Emma Tammi’s supernatural Great Plains horror THE WIND expertly captures the austere isolation of life on the prairie in 19th Century America through the eyes of frontierswoman Lizzy Macklin (Caitlin Gerard). A key character in THE WIND is the haunting and often dissonant score from Ben Lovett (THE RITUAL). Using a bass flute, a traditional Swedish keyed violin called a Nyckelharpa, a handmade door bell, sound design, and non-traditional manipulation of orchestral music, Lovett brilliantly portrays the ominous sense of evil that permeates the sparse frontier.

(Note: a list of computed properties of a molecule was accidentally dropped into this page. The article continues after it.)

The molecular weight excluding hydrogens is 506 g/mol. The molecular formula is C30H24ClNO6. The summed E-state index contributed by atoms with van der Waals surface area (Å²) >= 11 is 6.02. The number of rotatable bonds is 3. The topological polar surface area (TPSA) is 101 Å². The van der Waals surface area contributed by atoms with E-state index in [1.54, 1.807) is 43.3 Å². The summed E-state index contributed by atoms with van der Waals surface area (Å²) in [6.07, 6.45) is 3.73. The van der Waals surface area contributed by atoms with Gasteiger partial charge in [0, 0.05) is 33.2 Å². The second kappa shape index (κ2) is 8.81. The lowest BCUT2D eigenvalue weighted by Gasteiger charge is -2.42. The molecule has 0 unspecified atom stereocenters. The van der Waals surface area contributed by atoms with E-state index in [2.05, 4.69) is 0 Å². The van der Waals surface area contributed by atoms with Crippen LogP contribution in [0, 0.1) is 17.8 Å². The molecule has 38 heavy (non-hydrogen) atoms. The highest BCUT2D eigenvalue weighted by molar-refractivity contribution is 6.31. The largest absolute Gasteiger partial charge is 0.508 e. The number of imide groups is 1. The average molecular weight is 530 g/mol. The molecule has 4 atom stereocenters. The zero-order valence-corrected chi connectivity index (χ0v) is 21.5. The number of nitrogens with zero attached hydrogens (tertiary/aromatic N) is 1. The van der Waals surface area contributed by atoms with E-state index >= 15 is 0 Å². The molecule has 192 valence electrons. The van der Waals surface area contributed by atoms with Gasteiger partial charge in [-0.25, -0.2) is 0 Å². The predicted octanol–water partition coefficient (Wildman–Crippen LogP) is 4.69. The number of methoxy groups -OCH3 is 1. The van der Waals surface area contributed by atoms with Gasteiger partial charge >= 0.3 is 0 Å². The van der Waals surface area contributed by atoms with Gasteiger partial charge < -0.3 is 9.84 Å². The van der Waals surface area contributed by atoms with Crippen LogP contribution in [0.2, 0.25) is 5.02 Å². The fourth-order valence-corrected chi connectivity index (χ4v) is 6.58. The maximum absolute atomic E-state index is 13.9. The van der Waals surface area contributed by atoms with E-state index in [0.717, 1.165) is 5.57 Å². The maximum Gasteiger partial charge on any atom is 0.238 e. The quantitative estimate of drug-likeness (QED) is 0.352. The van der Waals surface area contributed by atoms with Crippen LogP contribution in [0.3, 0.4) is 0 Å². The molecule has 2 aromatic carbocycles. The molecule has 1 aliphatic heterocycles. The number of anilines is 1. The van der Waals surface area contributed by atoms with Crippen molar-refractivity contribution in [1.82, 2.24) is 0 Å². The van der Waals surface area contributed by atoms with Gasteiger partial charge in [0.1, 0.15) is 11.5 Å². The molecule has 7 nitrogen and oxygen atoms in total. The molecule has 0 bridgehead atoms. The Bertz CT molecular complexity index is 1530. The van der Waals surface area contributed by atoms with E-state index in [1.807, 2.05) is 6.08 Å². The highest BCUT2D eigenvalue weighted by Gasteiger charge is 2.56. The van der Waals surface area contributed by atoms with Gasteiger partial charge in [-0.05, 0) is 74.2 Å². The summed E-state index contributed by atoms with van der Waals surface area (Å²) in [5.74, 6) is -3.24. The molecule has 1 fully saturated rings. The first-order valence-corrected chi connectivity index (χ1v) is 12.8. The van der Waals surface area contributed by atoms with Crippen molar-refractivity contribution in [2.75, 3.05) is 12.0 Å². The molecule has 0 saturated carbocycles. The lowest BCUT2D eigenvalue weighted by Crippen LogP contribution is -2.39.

The mysteries of the wind are always pervasive on Lovett’s score, which breathes a ferocious sense of foreboding into Tammi’s film. Each blast of the monstrous bass flute conjures the unforgiving demons said to haunt the plains. The bend of the bow on the often histrionic strings strikes an existentially eerie air. The percussion slaps us awake from our nightmares while simultaneously creating new ones.
“The film and Lovett’s score show how isolation could be the greatest horror of all. The holes in human connection on the plains leave room for malevolent entities to fill in the gaps. Or maybe it’s just the wind.” (Aaron Vehling, Vehlinggo.com)